September 25, 2018
woodburningbymarsha

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St Cuthberts Mill Paper

I was contacted by Ade Timmins of Dudley, UK to review a pack of sample papers from St Cuthberts Mill. St Cuthberts Mill of Wells England “has been making paper since the 1700’s”.

Ade is an outstanding Pyrographer and friend. When St Cuthbers heard that he was using their paper for Pyrography, they were intrigued. They asked him to approach other Pyrographers and get them to write reviews.  Here is mine.

They provided a sample pack of seven types of paper recommended for “Watercolour, Gouache, Acrylic, Pastel, Pen & Ink, Pencil, and Charcoal”

Table of Paper types

Only the two pieces labeled HP were smooth texture, the rest had considerable tooth or rough texture.

I chose a series of beetles to burn on these seven pieces of paper hoping to achieve a degree of uniformity without having to duplicate one single image seven times. I used the AiTool, portable soldering iron, a solid brass tip style burner, on High (480 degrees). Using mostly the small ball tip and the calligraphy tip.

back of paper

Back side

 

All seven pieces and styles of paper  burned acceptably well, with minimal warping and very little show on the reverse.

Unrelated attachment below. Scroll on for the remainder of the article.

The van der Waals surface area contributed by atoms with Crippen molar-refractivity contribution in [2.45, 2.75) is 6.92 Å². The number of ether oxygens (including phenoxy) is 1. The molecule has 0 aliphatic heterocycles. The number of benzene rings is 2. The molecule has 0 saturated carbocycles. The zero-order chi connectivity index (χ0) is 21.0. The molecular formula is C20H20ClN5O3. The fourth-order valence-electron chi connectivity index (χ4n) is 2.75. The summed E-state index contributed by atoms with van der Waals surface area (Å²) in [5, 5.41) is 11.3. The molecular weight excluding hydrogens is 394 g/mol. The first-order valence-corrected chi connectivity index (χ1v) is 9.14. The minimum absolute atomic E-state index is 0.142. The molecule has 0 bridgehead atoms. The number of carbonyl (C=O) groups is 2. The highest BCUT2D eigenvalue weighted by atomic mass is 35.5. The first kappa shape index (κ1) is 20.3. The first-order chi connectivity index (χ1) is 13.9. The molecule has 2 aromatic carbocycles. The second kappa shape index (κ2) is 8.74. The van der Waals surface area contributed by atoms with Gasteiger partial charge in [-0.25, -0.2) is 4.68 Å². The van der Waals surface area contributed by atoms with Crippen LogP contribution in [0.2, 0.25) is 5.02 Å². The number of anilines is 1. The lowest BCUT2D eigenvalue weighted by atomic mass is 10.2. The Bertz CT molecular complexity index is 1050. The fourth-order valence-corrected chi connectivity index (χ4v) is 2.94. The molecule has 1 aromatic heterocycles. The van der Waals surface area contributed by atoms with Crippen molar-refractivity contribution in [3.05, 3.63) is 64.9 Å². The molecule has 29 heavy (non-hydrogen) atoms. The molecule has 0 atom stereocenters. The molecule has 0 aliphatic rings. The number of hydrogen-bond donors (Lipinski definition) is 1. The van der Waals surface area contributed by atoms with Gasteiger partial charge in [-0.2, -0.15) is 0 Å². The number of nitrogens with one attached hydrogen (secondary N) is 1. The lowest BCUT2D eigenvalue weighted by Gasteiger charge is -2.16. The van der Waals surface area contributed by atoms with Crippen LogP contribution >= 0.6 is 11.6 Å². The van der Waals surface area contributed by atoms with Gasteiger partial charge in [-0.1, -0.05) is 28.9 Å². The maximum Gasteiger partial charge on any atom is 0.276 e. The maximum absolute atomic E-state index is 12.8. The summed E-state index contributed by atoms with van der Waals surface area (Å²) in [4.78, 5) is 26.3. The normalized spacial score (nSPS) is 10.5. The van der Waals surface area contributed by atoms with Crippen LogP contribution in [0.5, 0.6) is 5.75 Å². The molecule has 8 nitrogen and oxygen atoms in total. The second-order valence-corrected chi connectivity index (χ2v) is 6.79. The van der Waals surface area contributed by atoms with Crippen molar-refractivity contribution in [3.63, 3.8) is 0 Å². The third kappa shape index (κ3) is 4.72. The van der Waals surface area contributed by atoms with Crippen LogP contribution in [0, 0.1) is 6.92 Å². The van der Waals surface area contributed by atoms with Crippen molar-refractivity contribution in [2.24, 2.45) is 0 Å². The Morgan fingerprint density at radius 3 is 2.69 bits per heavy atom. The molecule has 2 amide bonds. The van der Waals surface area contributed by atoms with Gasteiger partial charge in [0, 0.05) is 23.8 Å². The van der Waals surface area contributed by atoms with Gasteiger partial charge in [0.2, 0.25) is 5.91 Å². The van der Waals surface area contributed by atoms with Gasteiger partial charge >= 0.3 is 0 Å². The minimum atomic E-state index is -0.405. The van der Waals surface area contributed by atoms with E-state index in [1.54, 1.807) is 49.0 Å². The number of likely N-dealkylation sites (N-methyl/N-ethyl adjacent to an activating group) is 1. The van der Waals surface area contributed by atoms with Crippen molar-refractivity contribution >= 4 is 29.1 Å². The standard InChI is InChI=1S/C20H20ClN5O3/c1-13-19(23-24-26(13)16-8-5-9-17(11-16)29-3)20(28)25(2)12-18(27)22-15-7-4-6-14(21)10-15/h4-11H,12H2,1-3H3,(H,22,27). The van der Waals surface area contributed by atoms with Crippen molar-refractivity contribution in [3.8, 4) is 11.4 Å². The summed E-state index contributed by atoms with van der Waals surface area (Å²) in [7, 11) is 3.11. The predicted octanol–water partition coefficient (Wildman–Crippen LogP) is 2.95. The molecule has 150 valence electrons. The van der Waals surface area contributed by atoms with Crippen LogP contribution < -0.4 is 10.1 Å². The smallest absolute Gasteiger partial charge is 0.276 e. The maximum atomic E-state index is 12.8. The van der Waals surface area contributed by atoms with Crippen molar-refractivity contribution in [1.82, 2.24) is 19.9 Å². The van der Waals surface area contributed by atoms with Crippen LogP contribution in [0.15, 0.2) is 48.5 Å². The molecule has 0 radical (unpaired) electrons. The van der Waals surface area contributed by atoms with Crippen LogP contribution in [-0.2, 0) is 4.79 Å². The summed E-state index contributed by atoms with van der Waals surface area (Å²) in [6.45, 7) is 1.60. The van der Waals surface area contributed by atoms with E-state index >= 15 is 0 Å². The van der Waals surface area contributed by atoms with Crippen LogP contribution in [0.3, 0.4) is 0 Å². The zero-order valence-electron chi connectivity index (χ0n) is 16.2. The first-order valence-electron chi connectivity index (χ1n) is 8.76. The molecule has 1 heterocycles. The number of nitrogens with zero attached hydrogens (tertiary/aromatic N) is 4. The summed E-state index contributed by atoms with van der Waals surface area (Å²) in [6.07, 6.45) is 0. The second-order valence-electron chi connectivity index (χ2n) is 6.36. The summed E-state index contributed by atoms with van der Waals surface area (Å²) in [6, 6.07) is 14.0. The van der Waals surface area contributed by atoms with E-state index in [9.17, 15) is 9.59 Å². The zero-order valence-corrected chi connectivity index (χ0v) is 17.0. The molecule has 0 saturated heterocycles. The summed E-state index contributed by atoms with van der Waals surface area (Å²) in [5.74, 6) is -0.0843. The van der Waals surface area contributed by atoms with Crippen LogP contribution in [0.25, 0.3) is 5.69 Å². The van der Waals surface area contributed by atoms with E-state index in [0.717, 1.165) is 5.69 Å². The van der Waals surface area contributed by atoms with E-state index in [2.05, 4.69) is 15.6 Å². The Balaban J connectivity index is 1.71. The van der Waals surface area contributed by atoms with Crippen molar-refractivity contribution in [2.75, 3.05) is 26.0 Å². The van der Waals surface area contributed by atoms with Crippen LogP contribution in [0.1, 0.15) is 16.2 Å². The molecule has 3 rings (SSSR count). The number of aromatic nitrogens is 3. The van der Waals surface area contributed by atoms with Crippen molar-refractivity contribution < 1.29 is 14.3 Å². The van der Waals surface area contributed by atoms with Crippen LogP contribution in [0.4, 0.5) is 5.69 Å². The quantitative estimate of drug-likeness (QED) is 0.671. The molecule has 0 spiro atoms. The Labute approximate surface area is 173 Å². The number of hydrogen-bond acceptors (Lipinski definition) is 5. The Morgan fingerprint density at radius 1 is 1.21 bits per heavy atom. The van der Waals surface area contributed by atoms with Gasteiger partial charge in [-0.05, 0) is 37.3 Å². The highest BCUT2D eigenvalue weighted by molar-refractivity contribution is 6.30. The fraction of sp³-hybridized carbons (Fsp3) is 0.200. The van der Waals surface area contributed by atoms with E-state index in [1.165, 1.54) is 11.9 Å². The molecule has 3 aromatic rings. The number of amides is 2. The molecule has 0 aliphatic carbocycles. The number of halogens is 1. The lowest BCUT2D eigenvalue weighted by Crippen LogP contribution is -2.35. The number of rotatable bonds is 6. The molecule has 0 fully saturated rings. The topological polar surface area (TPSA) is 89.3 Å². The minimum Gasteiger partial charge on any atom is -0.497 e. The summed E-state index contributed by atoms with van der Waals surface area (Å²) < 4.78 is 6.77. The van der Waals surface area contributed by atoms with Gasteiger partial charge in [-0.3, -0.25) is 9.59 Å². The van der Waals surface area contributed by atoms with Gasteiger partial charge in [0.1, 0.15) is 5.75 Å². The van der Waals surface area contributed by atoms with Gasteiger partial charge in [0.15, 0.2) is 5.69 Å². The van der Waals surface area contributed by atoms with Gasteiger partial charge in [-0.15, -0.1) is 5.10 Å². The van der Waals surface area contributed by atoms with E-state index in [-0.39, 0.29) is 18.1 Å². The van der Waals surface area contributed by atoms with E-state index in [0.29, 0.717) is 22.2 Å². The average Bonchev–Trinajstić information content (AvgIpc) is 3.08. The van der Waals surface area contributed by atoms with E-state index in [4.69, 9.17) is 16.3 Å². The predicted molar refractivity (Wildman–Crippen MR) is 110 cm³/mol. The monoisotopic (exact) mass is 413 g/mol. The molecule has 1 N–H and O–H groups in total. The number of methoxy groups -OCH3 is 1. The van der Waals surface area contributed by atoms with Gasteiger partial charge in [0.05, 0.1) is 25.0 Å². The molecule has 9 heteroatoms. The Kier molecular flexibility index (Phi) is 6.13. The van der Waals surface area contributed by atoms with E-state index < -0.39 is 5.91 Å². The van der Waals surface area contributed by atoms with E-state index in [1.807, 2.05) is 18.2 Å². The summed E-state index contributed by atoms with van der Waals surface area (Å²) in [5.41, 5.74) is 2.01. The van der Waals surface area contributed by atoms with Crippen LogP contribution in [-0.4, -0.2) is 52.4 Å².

My first attempt was on the Millford piece. I was using the calligraphy tip, one of my favorites, and in order to darken the paper as dark as possible I damaged it. I over- burned it and the top layer came away.

lucanus-elaphus.jpg

The darker part on his head is where I re touched it with some ink. After the surface has been damaged it will not burn dark. After that I switched to the small ball tip. The problem was that the calligraphy tip was not riding over the rough tooth of the paper. The ball tip will press the surface down as it goes and with it I was able to achieve a much darker tone, his legs for instance. However, not a smooth, shiny texture, more of a dimpled effect.

 

Textures (1)

Ball tip results

 

Textures (2)

Calligraphy tip results

 

For the remainder of the rough samples I mainly used the ball tip, working in tiny circles to press and burn the image.

On the two samples of smooth tooth, labeled HP on the chart, I switched back to the calligraphy tip and was able to burn faster and to achieve a much more polished, glossy result.  This is all a matter of taste and preference for the results. Because beetles are known for their shiny hard exoskeletons I was a bit disappointed in the rough paper. However, it would make lovely tree bark.

group display

This was a very wonderful opportunity to try these samples and learn more about paper.

Individual pictures to follow for those who want more.

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